The first Working Group of Science for Nature and People (SNAP) takes place this week at NCEAS. “We welcome the working group participants for Western Amazonia: Balancing infrastructure Development and Conservation of Waters, Wetlands, and Fisheries, which includes international experts from Brazil’s National Institute of Amazonian Research, National University of the Peruvian Amazon, the United Nations Development Program, the MacArthur Foundation, and the founding partners – NCEAS, The Nature Conservancy and the Wildlife Conservation Society,” said Frank Davis NCEAS director and a member of SNAP’s governing board.
The SNAP official launch announcement is being made at the annual meeting of the Clinton Global Initiative (CGI) underway in New York City. CGI's 2013 theme, “Mobilizing for Impact,” explores ways that its members and member organizations can be more effective in leveraging individuals, partner organizations, and key resources in their commitment efforts. SNAP is a groundbreaking collaboration aimed at finding practical, knowledge-based ways in which the conservation of nature can help provide food, water, energy, and security to Earth's fast-growing population. Check out the new SNAP website.
SNAP’s First Two Projects underway:
The Amazon Basin is the largest river system in the world, and the Western Amazon contains the largest areas of flooded forests, and wetlands in the basin — areas critical to food provision and drinking water for tens of millions of people as well as to a fisheries industry. Large-scale infrastructure development, including hydroelectric dams, roads, and pipelines, is already impacting the Western Amazon, and more installations are planned. SNAP will consider a science-based road map for integrated river basin development that balances ecosystem health and connectivity, food security and infrastructure needs, and how best to translate that map for timely action by decision-makers.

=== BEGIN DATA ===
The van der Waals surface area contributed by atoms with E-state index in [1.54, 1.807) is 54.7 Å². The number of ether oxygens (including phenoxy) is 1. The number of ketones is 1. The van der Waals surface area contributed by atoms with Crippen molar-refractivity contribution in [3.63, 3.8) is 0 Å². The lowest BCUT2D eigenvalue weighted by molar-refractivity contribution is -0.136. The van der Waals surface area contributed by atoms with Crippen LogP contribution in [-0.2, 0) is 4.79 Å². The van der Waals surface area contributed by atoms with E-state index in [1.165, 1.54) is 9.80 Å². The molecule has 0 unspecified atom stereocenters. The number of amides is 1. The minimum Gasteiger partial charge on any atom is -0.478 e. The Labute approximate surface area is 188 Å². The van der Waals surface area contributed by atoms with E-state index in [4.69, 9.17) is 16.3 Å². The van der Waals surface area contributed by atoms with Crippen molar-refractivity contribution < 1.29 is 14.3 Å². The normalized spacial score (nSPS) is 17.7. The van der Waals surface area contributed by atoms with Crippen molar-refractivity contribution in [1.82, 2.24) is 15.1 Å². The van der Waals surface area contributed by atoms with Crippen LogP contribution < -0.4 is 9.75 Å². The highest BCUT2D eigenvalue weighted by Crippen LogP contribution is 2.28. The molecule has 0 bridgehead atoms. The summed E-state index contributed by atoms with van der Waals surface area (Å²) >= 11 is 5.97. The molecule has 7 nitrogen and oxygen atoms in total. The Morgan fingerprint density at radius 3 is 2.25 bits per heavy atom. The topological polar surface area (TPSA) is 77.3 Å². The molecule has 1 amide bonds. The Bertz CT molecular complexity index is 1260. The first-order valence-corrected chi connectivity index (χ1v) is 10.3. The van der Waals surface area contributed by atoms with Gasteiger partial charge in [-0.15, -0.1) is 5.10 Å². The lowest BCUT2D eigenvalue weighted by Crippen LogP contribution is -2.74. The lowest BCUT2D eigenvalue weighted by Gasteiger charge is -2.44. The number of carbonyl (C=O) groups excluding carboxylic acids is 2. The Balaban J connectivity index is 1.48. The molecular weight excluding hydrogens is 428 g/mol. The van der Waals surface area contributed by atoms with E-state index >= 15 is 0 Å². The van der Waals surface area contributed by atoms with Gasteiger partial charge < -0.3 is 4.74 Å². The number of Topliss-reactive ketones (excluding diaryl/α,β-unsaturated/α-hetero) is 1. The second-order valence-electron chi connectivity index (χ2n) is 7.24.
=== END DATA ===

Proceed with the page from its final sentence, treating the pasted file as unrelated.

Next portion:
The recent tsunami in Japan showed how even monumental built capital (levees, sea walls and artificial barrier islands) can be overcome by just one severe environmental event. Similarly, research and observations in the wake of recent hurricanes that have affected the Caribbean islands and the United States have demonstrated that natural systems can play critical roles in buffering people against coastal storm impacts. SNAP will focus on exploring how conserving existing coastal habitat and restoring what has been lost can help protect coastal communities and livelihoods from the impacts that result from storms – such as hydro-meteorological hazards like Hurricanes Sandy and Katrina and other extreme environmental events.
The first SNAP Call for Proposal was released in July 2013. Proposals are in and the Call is now closed. The proposals will be reviewed by the SNAP Leadership Team in early October. The next call for proposals will be issued in early 2014.
SNAP has been generously funded through founding grants by Shirley and Harry Hagey, Steve and Roberta Denning, Seth Neiman, the Gordon and Betty Moore Foundation, and the David and Lucile Packard Foundation.
Following is a sample of media coverage:
Huffington Post, Green Blog: Tackling Our Planet's Most Pressing Challenges
Newswise: SNAP: Scientific All-Stars to Tackle Amazon, Coastal Issues
Noozhawk: UCSB’s NCEAS Forms Collaboration with Nature Conservancy, Wildlife Conservation Society